The Computer Ate My Vote
Today, TrueMajority is launching a
campaign to protect the integrity of America's elections
and avoid a replay of the embarrassing Florida election
fiasco in 2000. Our goal is to raise $50,000 to run a
grassroots campaign urging state election officials to
prohibit the use of computerized voting machines until we
know they are safe and have a way to run reliable
recounts. Can you help?
For Your Information:
America's elections should be sterling examples of
representative government. But
The Florida fiasco in 2000 was just
the opposite, an embarrassment to our country. Unless we act now,
we could see an even worse election disaster.
After the disputed presidential election, Congress allocated
billions of dollars through the Help Americans Vote Act (HAVA) to
improve America's voting machines.
Trouble is, many election officials are installing voting
systems with touch-screen computerized voting machines that
vulnerable to the same problems as other computer technology,
including crashes, power outages, viruses and hacking. Simple
question: Has your computer ever crashed and lost important data?
Now apply that lesson to our democracy.
The fledgling technology already has failed widely publicized
tests. One hacker was able to open a locked machine and start
changing votes. It took him less than a minute. Another hacker was
able to intercept and change vote totals being sent to
headquarters. Still other experts analyzed a computer voting
software program and found serious problems.
Fortunately there's a simple, cost-effective, two-part
- All voting machines should produce a printout of each vote
that could be used to audit the computer count, conduct
recounts when necessary and otherwise serve as the backup
system. You've heard "store a hard copy?" Voters are
shown the printout of his or her vote for review before
leaving the polling place, and the papers are saved by
election officials. "Voter verified paper trail" is
the fancy name for this simple safeguard.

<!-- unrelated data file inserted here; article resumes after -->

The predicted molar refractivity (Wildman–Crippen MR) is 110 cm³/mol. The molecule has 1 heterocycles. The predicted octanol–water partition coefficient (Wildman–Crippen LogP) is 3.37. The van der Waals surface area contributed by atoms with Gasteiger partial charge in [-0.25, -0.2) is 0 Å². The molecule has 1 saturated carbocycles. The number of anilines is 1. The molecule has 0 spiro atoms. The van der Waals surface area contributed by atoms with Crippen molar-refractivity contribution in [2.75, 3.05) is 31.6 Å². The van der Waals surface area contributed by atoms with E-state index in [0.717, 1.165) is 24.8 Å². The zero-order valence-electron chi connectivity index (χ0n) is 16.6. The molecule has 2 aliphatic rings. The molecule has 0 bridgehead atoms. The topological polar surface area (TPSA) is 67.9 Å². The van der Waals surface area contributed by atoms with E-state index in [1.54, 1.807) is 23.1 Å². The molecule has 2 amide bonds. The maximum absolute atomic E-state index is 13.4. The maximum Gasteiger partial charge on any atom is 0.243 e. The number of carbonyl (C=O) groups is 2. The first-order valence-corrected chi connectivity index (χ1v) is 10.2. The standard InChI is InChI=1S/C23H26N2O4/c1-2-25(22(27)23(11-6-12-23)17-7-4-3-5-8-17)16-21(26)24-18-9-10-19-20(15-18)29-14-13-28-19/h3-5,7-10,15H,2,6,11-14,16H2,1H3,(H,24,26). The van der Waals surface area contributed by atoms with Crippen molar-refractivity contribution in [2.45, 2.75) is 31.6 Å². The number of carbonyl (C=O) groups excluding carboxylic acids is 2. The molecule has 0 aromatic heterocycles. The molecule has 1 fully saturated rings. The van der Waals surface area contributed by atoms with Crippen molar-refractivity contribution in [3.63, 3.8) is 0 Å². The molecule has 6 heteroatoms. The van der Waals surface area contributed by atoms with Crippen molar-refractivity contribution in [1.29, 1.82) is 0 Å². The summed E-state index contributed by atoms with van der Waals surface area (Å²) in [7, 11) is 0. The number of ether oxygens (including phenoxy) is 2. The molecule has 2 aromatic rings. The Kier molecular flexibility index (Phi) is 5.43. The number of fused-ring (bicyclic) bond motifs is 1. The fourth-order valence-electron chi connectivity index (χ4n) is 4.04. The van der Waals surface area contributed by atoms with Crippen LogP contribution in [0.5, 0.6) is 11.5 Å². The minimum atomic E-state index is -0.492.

- Public election officials and their trusted technicians must
be given full access to the touch-screen software and hardware
to verify the sanctity of the voting process, prevent fraud
and eliminate unintentional errors.
Last year, legislation was introduced to get Congress and
President Bush to fix the obvious problems before the 2004
election. TrueMajority members sent 63,268 faxes supporting these
bills, but the Congressional leadership refuses to grant even a
hearing on the bills by Rep. Holt (D-NJ) and Senators Graham
(D-FL) and Boxer (D-CA).
So, TrueMajority is directing a campaign at the elected
officials who have the power to stop the use of computer voting
machines this year or demand a verified paper trail: secretaries
of state, who typically are in charge of state elections.
Showing the way, the secretaries of state of California,
Washington and Nevada have protected their citizens by requiring
touch-screen computer voting in their states to include a voter
verified paper trail. Excellent start; now onto the rest of us.
We believe other secretaries of state, who are not used to
hearing from citizens, will follow suit under grassroots pressure.
And as each state signs on to these higher standards, the pressure
will build on those secretaries of state who refuse. No one will
want to be the last chief state election officer to protect his or
All the secretaries of state will be in Washington, DC, on
February 17 at a meeting, so we'll kickoff the campaign then with
a press conference calling on them to protect their constituents.
We've hired two organizers who'll then move the campaign into the
states, targeting a handful at a time for local news conferences,
op-eds, letters to the editor and meetings with the election
officers. As more and more states sign on and the pressure builds,
we'll move the campaign around the country until everyone is
To wage this campaign, we need $50,000 by Friday, February 13.
Please help us create elections we can all be proud of.
Here's some background on this issue:
The companies that perfected touch-screen voting technology
refuse to share it with anyone, including election officials. This
prevents quality control, audits or just plain monitoring of the
system to ensure it's working as planned. It also makes fraud
easier to perpetrate by private-sector technicians and hard, if
not impossible, to investigate. This is particularly troublesome
because some of the corporations that make these machines, such as
Diebold, have links to the Republican Party.
Taking the simple step of demanding a voter verified paper
trail is both affordable and practical-and will allow our nation
to use touch-screen voting for the benefits of easy accommodation
of multiple languages, arrangements for people with disabilities
and more. But currently, computer voting systems are too
vulnerable to tampering and failure to risk using them in this
TrueMajority is waging an organizing campaign because that's
what we do. It's based on great substantive work by experts in
computer technology and democracy protection. To learn more, check
|Thanks for helping to make this
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